<img height="1" width="1" style="display:none" src="https://www.facebook.com/tr?id=204513679968251&amp;ev=PageView&amp;noscript=1">
Skip to content

Concept Testing

Here are 3 things to know.

  1. Concept tests are ideally structured in a monadic experimental design format. With this format, each survey respondent is exposed to a single variation of the product stimulus and asked a series of questions—including critical metrics like stated purchase intent—about their reaction to that stimulus.  Ideally, each alternative “cell” is identical except for the main attribute being evaluated.  This approach allows the research to focus on the variable attributes of the design, while holding all of the other attributes constant.  For example, everything is held constant on this delicious, nutritious cereal box except a single attribute:
  2. Cereal Box OneWhat about testing price points? Monadic design like this is arguably the most reliable form of price testing methodology.  There are other methods, but each has significant flaws.  Van Westendorp Price Elasticity Modeling tends to yield lower-then-expected optimum prices, since respondents very quickly learn to “lowball” the estimates; in other words, it is too open to negotiation even in situations where there generally is no negotiation (like cereal).  Van West is good for ballpark estimates early in the process.  Conjoint analysis is also often used for pricing research, but the price estimates obtained are inextricably tied to significant variations of product configurations.  There is no ambiguity when testing prices with a monadic experimental design:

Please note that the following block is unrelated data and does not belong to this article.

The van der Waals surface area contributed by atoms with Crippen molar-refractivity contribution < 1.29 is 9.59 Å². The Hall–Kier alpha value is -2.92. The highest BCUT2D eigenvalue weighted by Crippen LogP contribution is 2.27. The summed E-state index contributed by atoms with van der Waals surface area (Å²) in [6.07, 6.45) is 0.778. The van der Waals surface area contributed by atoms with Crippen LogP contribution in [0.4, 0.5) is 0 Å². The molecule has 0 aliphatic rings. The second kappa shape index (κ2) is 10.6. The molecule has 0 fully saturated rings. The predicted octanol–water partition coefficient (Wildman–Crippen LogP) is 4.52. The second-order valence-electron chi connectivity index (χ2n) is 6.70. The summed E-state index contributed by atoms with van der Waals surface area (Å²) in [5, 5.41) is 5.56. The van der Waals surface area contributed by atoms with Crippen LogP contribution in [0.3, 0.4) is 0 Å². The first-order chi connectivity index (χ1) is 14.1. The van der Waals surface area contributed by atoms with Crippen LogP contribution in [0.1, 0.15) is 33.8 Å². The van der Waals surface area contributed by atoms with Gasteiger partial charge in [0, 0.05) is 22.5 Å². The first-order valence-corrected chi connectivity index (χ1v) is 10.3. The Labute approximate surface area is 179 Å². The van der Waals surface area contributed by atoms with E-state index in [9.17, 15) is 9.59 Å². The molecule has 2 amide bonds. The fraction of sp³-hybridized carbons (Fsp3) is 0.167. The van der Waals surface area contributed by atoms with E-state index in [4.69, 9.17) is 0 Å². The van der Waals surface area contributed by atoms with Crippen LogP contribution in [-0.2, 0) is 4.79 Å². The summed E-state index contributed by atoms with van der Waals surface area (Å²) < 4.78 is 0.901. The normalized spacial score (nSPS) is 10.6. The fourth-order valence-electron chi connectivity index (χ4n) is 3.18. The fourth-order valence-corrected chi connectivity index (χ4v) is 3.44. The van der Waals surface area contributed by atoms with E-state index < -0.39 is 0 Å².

3. Cereal Box TwoAre there any downsides to this approach? Depending on your point of view, yes.  Because each respondent in the survey is asked to evaluate a single iteration, the method often requires large samples.  Large samples for the research generally equals more cost for the research.  Some marketers want huge samples, so that minute differences in performance can be tested and found “statistically significant.”  But in our experience, this is not always a great outcome.  Do you really want to go to market with a version of a product, Concept A, that has a statistically significant 0.5% more purchase intent than Concept B?  Or would you be more comfortable if the difference was a statistically significant 10%?  Or was the sample so inadequate in size that the difference was a robust 18%, but was not statistically significant?  The answer usually lies somewhere in the middle.